Dog blood donations

Dog blood donations

Blood donation – can your pet help?

We desperately need to improve our list of blood donors to help save other pets lives in their hour of need.

We need dogs with the following criteria:

  • Healthy and fully vaccinated
    (not on any long term medication)
  • Friendly and easy to handle
  • Over 30kg in weight
  • 1-8 years old
  • Has not travelled outside UK

If your pet dog fits this description, and you would like your dog to become a blood donor, we would need you to make an initial appointment at one of our hospitals to ensure they are eligible.

At this appointment, we assess their temperament to ensure they don’t get stressed by the blood taking process. We take a blood sample to test, to make sure they are in full health before being signed up. We also check which blood type they are.

If the results from the initial appointment are satisfactory, then your dogs name will be added to our dog donor list. We call on suitable donors from the list when we have an emergency and critical care patient who needs a life saving transfusion. Our hospitals run 24/7, so this can sometimes be during the night and at weekends.

The blood donation process

  • Full physical exam by a Veterinary Surgeon.
  • A general health profile to ensure they are in full health.
  • You will need to keep them indoors for the night, and keep them warm.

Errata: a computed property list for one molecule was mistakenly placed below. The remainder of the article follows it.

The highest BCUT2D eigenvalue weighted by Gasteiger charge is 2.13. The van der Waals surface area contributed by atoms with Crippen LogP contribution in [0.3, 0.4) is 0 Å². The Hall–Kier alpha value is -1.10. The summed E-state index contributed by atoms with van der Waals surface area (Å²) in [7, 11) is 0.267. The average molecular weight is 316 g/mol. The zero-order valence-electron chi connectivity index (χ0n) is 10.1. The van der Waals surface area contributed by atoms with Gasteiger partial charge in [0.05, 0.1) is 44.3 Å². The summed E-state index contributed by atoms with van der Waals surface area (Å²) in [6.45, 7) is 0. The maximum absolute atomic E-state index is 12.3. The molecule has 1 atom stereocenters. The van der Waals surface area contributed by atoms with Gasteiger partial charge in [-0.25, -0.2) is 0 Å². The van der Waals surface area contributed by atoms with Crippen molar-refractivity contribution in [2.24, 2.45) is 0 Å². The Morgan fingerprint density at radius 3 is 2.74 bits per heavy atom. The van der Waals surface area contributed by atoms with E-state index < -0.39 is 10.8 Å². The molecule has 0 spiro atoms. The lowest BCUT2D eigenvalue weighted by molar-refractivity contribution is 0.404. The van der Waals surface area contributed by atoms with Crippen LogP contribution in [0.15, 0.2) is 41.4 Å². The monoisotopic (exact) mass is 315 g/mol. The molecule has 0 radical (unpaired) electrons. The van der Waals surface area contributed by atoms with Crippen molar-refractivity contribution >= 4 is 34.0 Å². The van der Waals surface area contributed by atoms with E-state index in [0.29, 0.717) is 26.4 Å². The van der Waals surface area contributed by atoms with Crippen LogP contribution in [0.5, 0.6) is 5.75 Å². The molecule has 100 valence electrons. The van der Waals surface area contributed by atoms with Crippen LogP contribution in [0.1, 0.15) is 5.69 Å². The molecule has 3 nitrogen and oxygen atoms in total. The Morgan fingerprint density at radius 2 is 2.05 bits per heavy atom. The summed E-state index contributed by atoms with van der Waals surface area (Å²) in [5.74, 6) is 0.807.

Benefits

  • Free annual vaccination
  • Vet health check
  • Regular blood screenings

How is blood obtained?
Blood is obtained directly from a large vein in the neck.

How often can my dog give blood?
Every 3 months.

donate blood SidCase studies
A blood transfusion helped Sid survive intestinal torsion. Sid, a 2 year old male boxer arrived at the hospital in a rapidly deteriorating condition.
He was quickly diagnosed as suffering from an intestinal torsion, where the whole of the intestine twists around on itself. These rare conditions are usually fatal but prompt expert surgery started to try to save him.
The surgery was successful but nearly 90% of his small intestine had to be removed. A blood transfusion was a crucial part of the intensive care needed to get him through the coming days and happily now Sid is back home. To read more about Sid’s condition and treatment click here.

Donate your pets blood. Save lives.